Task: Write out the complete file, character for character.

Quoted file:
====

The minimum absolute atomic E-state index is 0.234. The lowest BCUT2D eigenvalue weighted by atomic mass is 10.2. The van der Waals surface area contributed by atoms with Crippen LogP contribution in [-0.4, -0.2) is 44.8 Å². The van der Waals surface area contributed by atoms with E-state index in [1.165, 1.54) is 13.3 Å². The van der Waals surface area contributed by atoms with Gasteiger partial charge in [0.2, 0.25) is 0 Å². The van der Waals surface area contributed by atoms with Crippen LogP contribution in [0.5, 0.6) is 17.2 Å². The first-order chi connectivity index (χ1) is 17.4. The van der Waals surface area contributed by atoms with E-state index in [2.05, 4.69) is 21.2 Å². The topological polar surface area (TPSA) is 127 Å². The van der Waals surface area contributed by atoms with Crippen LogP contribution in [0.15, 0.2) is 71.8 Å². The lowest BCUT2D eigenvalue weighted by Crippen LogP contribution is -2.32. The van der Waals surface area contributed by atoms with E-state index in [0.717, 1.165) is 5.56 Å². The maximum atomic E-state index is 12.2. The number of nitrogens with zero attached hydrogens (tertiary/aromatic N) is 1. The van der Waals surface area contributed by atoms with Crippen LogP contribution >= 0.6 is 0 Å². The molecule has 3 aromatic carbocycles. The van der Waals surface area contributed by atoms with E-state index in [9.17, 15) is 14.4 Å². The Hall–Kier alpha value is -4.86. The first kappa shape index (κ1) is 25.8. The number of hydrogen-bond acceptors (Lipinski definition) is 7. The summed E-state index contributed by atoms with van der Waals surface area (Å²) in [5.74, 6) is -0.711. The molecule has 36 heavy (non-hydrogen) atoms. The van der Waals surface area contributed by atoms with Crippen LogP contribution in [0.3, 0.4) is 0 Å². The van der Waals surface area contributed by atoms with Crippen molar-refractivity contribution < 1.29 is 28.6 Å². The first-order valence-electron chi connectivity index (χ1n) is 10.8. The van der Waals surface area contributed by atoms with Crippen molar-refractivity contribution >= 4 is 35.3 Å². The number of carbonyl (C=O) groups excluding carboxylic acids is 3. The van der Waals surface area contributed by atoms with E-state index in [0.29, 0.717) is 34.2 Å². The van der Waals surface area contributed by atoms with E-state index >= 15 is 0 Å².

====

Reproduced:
The minimum absolute atomic E-state index is 0.234. The lowest BCUT2D eigenvalue weighted by atomic mass is 10.2. The van der Waals surface area contributed by atoms with Crippen LogP contribution in [-0.4, -0.2) is 44.8 Å². The van der Waals surface area contributed by atoms with E-state index in [1.165, 1.54) is 13.3 Å². The van der Waals surface area contributed by atoms with Gasteiger partial charge in [0.2, 0.25) is 0 Å². The van der Waals surface area contributed by atoms with Crippen LogP contribution in [0.5, 0.6) is 17.2 Å². The first-order chi connectivity index (χ1) is 17.4. The van der Waals surface area contributed by atoms with E-state index in [2.05, 4.69) is 21.2 Å². The topological polar surface area (TPSA) is 127 Å². The van der Waals surface area contributed by atoms with Crippen LogP contribution in [0.15, 0.2) is 71.8 Å². The lowest BCUT2D eigenvalue weighted by Crippen LogP contribution is -2.32. The van der Waals surface area contributed by atoms with E-state index in [0.717, 1.165) is 5.56 Å². The maximum atomic E-state index is 12.2. The number of nitrogens with zero attached hydrogens (tertiary/aromatic N) is 1. The van der Waals surface area contributed by atoms with Crippen LogP contribution >= 0.6 is 0 Å². The molecule has 3 aromatic carbocycles. The van der Waals surface area contributed by atoms with E-state index in [9.17, 15) is 14.4 Å². The Hall–Kier alpha value is -4.86. The first kappa shape index (κ1) is 25.8. The number of hydrogen-bond acceptors (Lipinski definition) is 7. The summed E-state index contributed by atoms with van der Waals surface area (Å²) in [5.74, 6) is -0.711. The molecule has 36 heavy (non-hydrogen) atoms. The van der Waals surface area contributed by atoms with Crippen LogP contribution in [0.3, 0.4) is 0 Å². The van der Waals surface area contributed by atoms with Crippen molar-refractivity contribution < 1.29 is 28.6 Å². The first-order valence-electron chi connectivity index (χ1n) is 10.8. The van der Waals surface area contributed by atoms with Crippen molar-refractivity contribution >= 4 is 35.3 Å². The number of carbonyl (C=O) groups excluding carboxylic acids is 3. The van der Waals surface area contributed by atoms with E-state index in [0.29, 0.717) is 34.2 Å². The van der Waals surface area contributed by atoms with E-state index >= 15 is 0 Å².